NYU Black Renaissance Noire NYU Black Renaissance Noire Volume 16.2: Fall 2016 - Page 74
THE TWO BEDROOM frame house that served as the Center for Black Education ’ s base in Guyana , South America , was situated midway the block , near the entrance to Ruimveldt subdivision in the capitol city of Georgetown .
But as I arrived at the intersection that morning , an irresistible impulse urged me to head south rather than east toward my destination at ascria ( African Society for Cultural Relations with Independent Africa ), the organization I was assigned to in the country .
I ’ d woken up that morning feeling frustrated and jaded about my recent appointment as the Center ’ s head honcho in Guyana . Six months earlier I ’ d been a Washington , d . c ., newspaper reporter , when my “ love jones ” for a tall-and-tan , former homecoming queen turned Pan-African ambassador , had come tumbling down . She had been dispatched to her first nation-building outpost and had written me long , rambling , and poetic letters about her life in a farming cooperative deep in the Guyanese hinterland . I was inspired . The next thing I knew I had up and volunteered for a mission to train young Guyanese journalists to staff and run an independent newspaper dedicated to the cause of African unity .
I was psyched up even before I arrived in the country , and the newspaper project had taken off sooner than projected . Several months into the workshop , the Center , based in Washington , d . c ., fingered me as their new point man . Most of the folks associated with the Center , who sat on its board , and who wore the title “ Political Coordinator ,” had rendered frontline service to the movement as vanguard members of sncc ( Student Non-Violent Coordinating Committee ); folks I regarded with the highest respect . They were the ones who had gone into Alabama , Georgia , and Mississippi in the early to mid-sixties to face racist white mobs and vigilantes , the Ku Klux Klan , club-wielding sheriffs ’ deputies , water hoses , and attack dogs in pursuit of the right to vote for black southerners .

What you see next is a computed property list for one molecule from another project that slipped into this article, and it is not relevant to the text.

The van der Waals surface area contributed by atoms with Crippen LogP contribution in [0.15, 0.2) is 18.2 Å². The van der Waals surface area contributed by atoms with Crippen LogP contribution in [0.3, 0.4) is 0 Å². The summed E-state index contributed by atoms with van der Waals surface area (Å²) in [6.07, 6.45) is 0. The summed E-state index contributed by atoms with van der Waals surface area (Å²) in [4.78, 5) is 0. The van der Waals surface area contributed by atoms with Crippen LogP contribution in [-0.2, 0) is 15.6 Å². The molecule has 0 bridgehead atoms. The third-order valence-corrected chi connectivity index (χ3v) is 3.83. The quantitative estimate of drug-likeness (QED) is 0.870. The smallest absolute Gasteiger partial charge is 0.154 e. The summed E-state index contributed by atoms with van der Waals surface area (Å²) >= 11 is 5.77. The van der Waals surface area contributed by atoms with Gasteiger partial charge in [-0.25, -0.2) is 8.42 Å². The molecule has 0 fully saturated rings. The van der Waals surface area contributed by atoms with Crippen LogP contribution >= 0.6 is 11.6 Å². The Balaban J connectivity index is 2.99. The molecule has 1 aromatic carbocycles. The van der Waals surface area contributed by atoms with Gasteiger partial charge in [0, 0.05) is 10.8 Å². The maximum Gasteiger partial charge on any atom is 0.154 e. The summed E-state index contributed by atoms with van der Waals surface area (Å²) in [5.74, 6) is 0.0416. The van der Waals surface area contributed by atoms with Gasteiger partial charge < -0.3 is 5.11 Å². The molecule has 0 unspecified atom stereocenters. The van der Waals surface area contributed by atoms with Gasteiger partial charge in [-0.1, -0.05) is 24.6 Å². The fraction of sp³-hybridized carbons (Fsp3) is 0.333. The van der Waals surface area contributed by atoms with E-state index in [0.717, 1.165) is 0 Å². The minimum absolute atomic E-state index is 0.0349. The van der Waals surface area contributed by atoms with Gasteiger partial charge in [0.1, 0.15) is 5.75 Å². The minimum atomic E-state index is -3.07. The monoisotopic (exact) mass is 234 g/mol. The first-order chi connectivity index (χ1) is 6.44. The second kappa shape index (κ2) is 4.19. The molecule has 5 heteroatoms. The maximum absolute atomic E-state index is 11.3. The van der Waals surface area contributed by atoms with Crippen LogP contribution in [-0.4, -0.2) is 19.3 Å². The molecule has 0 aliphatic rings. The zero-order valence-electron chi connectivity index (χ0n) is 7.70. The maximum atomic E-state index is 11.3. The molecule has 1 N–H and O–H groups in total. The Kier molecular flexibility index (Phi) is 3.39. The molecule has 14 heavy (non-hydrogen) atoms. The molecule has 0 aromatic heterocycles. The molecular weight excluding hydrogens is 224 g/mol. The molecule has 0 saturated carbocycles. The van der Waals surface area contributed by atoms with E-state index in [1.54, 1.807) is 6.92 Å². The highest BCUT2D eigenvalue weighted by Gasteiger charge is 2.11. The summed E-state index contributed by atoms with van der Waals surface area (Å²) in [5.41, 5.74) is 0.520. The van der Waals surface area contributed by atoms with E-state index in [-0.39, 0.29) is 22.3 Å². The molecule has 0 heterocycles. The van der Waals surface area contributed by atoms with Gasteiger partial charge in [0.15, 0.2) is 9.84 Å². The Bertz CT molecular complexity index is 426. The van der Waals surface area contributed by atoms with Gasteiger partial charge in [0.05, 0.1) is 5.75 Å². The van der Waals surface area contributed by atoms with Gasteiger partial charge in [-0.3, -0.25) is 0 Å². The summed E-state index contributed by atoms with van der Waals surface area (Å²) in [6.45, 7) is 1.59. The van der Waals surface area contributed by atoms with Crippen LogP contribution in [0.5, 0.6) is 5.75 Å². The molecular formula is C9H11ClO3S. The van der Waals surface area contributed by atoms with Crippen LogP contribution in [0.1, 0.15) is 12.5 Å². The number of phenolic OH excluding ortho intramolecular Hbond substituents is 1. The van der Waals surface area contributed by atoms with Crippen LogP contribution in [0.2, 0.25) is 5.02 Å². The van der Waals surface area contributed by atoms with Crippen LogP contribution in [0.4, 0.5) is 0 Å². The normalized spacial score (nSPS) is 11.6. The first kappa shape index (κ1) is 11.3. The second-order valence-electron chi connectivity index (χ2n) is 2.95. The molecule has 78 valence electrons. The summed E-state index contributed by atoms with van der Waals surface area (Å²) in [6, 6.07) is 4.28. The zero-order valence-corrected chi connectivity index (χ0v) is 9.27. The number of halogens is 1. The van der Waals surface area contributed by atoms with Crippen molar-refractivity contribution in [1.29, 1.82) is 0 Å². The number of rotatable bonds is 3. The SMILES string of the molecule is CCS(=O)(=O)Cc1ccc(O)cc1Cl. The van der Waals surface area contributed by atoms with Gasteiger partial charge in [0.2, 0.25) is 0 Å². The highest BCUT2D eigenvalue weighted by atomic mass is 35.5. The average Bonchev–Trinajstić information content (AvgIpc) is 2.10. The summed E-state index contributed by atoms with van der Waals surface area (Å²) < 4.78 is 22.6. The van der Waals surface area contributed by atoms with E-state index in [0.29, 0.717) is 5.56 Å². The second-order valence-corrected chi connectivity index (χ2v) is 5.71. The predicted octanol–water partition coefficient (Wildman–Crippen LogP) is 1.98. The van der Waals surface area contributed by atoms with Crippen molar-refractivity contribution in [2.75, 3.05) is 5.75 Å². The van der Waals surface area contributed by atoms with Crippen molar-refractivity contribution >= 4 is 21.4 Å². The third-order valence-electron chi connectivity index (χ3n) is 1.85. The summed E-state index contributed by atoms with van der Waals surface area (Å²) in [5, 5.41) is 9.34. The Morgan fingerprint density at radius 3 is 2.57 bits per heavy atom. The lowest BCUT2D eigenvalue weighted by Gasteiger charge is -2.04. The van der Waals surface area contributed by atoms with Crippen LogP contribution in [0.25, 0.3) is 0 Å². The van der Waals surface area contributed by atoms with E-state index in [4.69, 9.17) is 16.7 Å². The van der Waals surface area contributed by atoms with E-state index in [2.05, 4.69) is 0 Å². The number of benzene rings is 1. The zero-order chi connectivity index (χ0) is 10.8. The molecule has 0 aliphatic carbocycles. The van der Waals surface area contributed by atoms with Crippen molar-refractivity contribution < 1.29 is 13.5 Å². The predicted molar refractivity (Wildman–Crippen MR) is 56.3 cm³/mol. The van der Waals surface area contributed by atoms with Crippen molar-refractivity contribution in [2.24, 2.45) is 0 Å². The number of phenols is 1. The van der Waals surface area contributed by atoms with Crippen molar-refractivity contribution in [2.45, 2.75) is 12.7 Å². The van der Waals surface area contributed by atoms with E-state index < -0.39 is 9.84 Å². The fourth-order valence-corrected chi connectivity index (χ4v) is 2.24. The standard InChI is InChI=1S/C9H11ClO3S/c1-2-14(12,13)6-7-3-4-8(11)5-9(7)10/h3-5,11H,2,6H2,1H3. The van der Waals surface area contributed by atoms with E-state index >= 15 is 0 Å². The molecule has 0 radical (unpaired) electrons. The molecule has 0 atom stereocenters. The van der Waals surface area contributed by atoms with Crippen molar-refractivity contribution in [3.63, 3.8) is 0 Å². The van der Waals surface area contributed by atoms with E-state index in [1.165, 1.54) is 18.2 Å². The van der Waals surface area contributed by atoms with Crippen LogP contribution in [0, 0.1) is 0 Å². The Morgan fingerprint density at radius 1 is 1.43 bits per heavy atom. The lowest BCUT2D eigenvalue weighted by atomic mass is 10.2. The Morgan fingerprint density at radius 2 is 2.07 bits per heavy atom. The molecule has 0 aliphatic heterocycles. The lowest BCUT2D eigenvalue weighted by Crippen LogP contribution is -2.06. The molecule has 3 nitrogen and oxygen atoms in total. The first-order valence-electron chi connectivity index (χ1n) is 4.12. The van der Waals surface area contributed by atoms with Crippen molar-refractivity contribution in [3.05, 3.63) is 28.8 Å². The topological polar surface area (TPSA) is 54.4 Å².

For many of these folks the Center represented a new base of operations and a new paradigm that gave birth to a cutting edge thrust to support nation-building efforts on the African continent and in the African Diaspora , which included the government of President Forbes Burnham in Guyana .
Among the Center for Black Education ’ s honor guard were folks like Stokely Carmichael , H . Rap Brown , Ralph Featherstone and his wife Charlotte , Courtland Cox , Jennifer Lawson , Charlie Cobb , Cleve Sellers , and Jimmy Garrett , among others . At 24 years old , I was flattered at first by the vaulted title of “ Political Coordinator .” But lately I ’ d begun to feel like a patsy . Especially after receiving a letter from the Center ’ s director charging me with responsibility for over-seeing the day-to-day activities of a tough Boston street gang who now saw themselves as soldiers in the African Revolutionary Army . It didn ’ t take me long to discover that the gang was also into blood sacrifice . The night before my arrival at the crossroads , I had learned via a slip of the tongue that it was my blood that they required .
So instead of following my usually strict regimen , I decided to take a detour to Brown Betty ’ s diner located in the city ’ s hub for a sausage and egg biscuit and a cup of coffee to help lift myself out of the doldrums . I was hoping that maybe I could even cop a seat at my favorite table near the jukebox ( which was stocked with r & b hits ) and cozy up to some Al Green or Marvin Gaye .